- 3 min read

Seki Art Gallery

A little light art appreciation in Matsuyama

The Seki Art Gallery is located in a residential area between Dogo and central Matsuyama. The exterior of the gallery is discreet and undemonstrative with a high wall around it. A slight surprise awaits at the top of the steps leading into the building—there’s a pillar of some iridescent sort of stone, rounded at the top, from which water emerges. This flows in a little groove into the adjacent stone garden. When I first caught sight of this glistening pole, it gave me a slight start.

The works on display in the gallery are by Japanese and western artists from the 19th and 20th centuries. One of the better known of these is Auguste Rodin, and there’s a small room devoted to a collection of his minor sculptures, watercolors and etchings. The latter were particularly to my taste.

The Japanese collection features works by Ryōhei Koiso (1903 to 1988) and Matazō Kayama (1927 to 2004). Koiso paints in the western style. Visitors from the west will no doubt have seen many similar paintings in provincial museums in their own countries. The works of Kayama feature metallic paints, particularly silver and gold, which give them a highly decorative appearance. I was particularly attracted to a series of twelve flowers representing each month of the year. The image of snow on a branch of pink plum blossom with a background of reflective gold was exquisite.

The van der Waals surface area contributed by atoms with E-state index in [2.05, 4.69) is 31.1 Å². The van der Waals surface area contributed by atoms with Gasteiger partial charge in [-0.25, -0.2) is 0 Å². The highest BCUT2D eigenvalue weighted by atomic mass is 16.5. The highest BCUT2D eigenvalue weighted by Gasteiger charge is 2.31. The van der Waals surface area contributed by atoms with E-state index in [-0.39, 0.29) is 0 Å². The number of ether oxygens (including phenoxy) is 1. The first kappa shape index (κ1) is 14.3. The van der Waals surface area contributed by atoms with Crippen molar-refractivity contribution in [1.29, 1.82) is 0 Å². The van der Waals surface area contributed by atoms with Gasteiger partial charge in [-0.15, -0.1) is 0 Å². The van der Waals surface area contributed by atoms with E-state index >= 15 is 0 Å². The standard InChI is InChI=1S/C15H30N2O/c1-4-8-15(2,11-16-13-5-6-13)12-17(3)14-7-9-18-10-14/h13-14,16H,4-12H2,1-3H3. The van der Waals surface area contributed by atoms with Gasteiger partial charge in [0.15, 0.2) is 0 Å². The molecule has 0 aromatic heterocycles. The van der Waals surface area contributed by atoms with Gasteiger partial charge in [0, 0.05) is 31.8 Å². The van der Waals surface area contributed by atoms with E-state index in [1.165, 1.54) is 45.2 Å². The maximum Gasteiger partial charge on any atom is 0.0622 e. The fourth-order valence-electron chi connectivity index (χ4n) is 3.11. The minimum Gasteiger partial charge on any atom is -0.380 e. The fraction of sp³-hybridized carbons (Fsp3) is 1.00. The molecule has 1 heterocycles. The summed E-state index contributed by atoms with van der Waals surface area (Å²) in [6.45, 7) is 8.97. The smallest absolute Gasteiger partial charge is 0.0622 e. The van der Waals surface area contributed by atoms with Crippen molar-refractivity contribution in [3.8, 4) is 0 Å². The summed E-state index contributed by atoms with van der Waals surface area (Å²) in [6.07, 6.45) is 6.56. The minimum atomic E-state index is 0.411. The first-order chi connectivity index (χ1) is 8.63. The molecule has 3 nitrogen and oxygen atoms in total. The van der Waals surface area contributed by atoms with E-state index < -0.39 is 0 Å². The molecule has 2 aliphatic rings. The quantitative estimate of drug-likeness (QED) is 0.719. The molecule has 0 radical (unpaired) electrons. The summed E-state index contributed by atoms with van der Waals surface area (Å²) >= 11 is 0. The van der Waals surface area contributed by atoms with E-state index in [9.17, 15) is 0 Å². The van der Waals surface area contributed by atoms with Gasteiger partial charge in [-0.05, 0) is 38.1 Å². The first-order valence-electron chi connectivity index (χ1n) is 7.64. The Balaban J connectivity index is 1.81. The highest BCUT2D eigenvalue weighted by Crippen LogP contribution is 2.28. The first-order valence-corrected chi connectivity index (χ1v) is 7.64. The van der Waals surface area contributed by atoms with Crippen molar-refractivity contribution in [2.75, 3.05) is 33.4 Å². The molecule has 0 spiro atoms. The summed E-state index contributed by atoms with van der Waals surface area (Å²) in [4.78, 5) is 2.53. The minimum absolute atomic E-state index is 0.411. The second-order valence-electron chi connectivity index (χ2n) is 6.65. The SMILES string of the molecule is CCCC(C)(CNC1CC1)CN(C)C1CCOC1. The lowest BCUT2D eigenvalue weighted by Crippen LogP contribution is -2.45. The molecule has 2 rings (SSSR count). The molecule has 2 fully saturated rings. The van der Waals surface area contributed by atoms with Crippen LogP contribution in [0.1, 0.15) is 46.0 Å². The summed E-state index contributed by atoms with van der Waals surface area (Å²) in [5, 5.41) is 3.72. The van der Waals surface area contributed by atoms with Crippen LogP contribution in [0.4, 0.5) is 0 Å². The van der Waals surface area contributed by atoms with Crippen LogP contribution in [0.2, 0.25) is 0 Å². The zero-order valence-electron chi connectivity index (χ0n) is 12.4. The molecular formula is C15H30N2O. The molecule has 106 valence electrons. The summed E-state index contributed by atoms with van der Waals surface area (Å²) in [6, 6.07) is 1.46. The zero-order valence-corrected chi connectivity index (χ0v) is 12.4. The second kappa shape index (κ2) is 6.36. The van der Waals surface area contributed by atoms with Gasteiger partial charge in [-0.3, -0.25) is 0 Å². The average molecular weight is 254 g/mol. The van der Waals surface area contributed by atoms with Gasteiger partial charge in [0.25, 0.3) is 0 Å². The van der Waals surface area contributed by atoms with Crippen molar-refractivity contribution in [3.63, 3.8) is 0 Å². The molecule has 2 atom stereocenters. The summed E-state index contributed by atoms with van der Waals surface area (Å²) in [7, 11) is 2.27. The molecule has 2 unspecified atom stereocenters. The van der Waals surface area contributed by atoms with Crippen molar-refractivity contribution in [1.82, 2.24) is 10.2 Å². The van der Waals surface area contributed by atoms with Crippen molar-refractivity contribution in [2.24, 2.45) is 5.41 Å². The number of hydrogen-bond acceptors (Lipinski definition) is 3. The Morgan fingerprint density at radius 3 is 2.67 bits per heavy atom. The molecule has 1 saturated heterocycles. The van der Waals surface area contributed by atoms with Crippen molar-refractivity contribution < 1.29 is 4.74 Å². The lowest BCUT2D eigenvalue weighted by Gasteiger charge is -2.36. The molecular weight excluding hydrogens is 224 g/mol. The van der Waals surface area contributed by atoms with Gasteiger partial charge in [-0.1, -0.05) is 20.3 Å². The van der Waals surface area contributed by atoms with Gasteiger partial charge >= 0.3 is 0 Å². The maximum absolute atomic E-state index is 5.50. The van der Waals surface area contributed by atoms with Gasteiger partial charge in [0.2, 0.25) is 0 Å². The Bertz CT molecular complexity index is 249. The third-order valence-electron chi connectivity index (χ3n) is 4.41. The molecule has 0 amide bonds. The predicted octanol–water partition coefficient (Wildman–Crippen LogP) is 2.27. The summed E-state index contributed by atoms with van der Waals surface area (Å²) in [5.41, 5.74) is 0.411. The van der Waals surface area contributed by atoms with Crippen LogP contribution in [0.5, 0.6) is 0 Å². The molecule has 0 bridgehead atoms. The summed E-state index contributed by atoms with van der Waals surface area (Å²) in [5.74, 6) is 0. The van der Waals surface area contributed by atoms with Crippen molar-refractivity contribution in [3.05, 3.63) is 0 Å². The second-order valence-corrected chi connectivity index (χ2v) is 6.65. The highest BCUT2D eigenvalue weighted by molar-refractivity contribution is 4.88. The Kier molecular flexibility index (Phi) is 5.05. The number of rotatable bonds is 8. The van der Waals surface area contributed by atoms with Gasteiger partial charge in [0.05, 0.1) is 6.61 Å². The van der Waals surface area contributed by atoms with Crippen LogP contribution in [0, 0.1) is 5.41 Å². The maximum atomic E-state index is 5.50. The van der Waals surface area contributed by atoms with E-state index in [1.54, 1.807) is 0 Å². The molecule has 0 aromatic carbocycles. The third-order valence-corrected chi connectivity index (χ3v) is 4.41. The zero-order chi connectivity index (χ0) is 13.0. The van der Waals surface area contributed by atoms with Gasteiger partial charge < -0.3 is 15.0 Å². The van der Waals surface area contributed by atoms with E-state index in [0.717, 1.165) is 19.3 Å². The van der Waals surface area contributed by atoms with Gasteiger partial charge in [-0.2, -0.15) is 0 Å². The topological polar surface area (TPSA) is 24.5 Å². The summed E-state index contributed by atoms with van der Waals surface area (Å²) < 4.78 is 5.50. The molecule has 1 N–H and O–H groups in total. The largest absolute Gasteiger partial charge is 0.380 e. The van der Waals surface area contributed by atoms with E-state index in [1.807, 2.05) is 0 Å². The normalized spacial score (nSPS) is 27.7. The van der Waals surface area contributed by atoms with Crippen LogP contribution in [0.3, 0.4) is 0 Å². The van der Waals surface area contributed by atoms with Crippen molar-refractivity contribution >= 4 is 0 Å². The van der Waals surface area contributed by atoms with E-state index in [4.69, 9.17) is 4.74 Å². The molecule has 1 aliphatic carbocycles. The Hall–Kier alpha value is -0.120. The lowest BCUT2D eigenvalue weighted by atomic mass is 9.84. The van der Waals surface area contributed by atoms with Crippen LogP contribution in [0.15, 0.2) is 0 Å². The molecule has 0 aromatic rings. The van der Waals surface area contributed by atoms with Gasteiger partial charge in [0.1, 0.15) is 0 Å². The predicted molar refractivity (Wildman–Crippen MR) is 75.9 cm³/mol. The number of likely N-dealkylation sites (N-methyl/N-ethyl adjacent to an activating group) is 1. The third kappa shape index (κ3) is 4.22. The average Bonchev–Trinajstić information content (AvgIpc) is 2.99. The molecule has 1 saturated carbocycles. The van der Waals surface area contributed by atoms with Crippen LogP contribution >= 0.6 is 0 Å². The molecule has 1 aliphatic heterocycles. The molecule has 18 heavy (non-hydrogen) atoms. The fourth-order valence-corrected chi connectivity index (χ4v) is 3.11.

On the first floor there’s a highly decorative music box made in Germany for export to Britain. The staff kindly gave me an antique English penny to put in the machine to make it play a pleasant honky-tonk melody.

The gallery building itself is modern and stylish, with galleries on many levels surrounding a naturally lit atrium. More light comes in through oval-shaped windows.

In the basement there’s a video room showing the various works in the museum, putting them in their historical and artistic context. This is in Japanese and I found it sufficient just to look at the works themselves. There’s no information in English anywhere, and all the works are labeled in Japanese, so unless you read Japanese, you can enjoy some pure art appreciation without knowing what anything is ‘supposed’ to be…

I doubt that anyone will come to Matsuyama specifically to see the collection of the Seki Art Gallery, but if you find yourself in the area with an hour to spare, it’s an agreeable place to drop in and enjoy some tranquility in an attractive architectural space with a variety of Japanese and European art.

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